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Samizdata, derived from Samizdat /n. - a system of clandestine publication of banned literature in the USSR [Russ.,= self-publishing house]

Samizdata quote of the day

The spooks are not stupid. There are two ways they can respond to this in a manner consistent with their current objectives. They can try to shut down the press — a distinct possibility within the UK, but still incredibly dangerous — or they can shut down the open internet, in order to stop the information leakage over that channel and, more ambitiously, to stop the public reading undesirable news.

I think they’re going for the latter option, although I doubt they can make it stick. Let me walk you through the early stages of what I think is going to happen.

In the UK it’s fairly obvious what the mechanism will be. Prime Minister David Cameron has thrown his weight behind mandatory opt-out porn filtering at an ISP level, to protect our children from a torrent of filth on the internet. (He’s turned to Chinese corporation Huawei for the tool in question.) All new domestic ISP customer accounts in the UK will be filtered by default, unless the owner opts out. There’s also the already-extant UK-wide child pornography filter operated by the Internet Watch Foundation, although its remit is limited to items that are probably illegal to possess (“probably” because that’s a determination for a court of law to make). And an existing mechanism — the Official Secrets Act — makes it an offense to possess, distribute, or publish state secrets. Traditionally newspapers were warned off certain state secrets by a process known as a Defense Advisory Notice, warning that publication would result in prosecution. It doesn’t take a huge leap of the imagination to foresee the creation of a law allowing for items subject to a DA-Notice to be filtered out of the internet via a national-level porn filter to protect the precious eyeballs of the citizenry from secrets that might trouble their little heads.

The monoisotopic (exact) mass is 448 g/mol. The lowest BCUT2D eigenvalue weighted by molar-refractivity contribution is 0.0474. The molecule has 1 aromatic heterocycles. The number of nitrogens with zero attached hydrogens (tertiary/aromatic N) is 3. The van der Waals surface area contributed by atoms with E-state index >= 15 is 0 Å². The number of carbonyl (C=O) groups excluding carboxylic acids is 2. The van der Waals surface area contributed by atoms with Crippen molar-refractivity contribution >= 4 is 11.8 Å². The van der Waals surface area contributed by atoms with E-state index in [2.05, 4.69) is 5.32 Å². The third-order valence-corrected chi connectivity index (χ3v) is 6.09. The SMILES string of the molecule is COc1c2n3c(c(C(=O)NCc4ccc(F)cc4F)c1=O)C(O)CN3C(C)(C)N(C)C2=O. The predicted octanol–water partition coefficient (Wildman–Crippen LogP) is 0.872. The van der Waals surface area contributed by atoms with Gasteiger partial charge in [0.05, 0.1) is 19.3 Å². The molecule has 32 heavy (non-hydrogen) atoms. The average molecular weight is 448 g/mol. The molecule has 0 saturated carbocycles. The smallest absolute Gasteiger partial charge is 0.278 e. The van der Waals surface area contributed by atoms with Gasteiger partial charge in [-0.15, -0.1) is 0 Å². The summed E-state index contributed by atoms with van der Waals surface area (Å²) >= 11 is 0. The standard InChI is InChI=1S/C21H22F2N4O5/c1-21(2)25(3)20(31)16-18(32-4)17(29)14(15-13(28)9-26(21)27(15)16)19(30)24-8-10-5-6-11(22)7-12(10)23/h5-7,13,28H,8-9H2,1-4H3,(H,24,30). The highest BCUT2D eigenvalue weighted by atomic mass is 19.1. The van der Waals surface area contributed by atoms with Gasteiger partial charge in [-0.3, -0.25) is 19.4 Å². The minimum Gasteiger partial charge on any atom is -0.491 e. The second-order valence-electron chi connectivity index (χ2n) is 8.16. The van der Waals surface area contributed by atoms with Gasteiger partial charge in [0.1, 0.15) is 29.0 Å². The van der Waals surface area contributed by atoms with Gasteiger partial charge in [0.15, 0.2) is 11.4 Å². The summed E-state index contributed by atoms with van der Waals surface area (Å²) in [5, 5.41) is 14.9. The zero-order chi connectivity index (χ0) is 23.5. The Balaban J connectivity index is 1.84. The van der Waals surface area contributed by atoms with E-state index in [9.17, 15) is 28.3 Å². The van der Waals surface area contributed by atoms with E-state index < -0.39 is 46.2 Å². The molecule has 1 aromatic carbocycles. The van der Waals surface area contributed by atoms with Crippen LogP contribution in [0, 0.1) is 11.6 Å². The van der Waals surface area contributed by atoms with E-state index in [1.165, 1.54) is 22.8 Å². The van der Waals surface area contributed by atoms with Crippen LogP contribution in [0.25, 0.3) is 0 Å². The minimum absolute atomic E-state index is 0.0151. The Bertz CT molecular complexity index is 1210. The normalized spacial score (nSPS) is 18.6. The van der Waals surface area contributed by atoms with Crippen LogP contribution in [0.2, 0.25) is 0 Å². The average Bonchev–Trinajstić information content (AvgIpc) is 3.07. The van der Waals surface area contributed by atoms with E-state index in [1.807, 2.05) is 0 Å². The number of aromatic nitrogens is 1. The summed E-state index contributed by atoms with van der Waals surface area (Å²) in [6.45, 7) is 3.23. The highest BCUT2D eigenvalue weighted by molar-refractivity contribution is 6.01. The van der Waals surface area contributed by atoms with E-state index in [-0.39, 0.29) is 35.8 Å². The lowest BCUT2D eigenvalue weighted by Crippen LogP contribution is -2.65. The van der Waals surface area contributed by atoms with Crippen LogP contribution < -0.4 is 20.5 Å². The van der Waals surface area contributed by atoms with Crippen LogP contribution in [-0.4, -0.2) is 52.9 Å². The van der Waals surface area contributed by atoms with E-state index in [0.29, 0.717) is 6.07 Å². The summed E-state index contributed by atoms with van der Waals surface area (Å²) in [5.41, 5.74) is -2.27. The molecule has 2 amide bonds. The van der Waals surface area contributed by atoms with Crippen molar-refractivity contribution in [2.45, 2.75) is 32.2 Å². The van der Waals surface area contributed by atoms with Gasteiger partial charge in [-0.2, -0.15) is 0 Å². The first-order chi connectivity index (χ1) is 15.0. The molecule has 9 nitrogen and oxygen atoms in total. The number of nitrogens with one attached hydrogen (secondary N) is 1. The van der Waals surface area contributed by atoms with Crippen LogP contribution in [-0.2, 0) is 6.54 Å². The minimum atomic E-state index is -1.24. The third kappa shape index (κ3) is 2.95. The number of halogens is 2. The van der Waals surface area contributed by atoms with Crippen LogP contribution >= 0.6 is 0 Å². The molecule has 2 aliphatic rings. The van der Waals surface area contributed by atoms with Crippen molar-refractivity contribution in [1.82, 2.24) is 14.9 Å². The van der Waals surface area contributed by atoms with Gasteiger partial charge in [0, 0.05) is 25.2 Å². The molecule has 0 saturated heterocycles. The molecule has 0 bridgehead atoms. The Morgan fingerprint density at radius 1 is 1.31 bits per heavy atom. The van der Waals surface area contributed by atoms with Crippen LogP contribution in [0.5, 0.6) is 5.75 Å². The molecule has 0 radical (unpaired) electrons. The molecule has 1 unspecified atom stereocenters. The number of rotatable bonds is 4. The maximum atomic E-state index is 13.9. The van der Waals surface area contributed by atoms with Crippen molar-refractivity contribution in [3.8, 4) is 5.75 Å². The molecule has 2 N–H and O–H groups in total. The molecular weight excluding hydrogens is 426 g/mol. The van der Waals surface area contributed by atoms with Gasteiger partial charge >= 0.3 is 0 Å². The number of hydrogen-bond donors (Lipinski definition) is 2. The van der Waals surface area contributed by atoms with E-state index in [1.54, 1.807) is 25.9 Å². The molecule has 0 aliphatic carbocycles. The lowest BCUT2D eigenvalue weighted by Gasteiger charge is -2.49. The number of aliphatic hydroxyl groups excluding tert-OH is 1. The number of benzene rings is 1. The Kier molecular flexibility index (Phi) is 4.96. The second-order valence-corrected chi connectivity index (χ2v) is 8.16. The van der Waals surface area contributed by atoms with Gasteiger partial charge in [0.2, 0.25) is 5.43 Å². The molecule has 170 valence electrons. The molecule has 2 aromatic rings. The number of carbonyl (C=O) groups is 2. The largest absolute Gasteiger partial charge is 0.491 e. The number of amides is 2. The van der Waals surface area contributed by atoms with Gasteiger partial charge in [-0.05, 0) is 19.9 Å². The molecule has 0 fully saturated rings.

On the other hand, the UK may not have a First Amendment but it does have a strong tradition of press freedom, and there are signs that the government has already overreached itself. We’ll know things are really going to hell in a handbasket when The Guardian moves its editorial offices to Brazil …

Charlie Stross

12 comments to Samizdata quote of the day

  • Sam Duncan

    Sonds about right. The interesting thing is Huawei. Partly because this is what Britain has come to in 2013: Her Majesty’s Government taking advice on censorship from the People’s Republic, but mainly because Huawei should be able to tell them that it won’t bloody work.

    Then again, as in China itself, it might work enough to keep them happy. And that’s almost more depressing. Total failure would at least kill the thing stone dead, but a Britain of two distinct classes in which the – literally – well-connected have access to the whole world and the unwashed masses are kept in blissful ignorance, not knowing what they don’t know, could last for years. As it did before.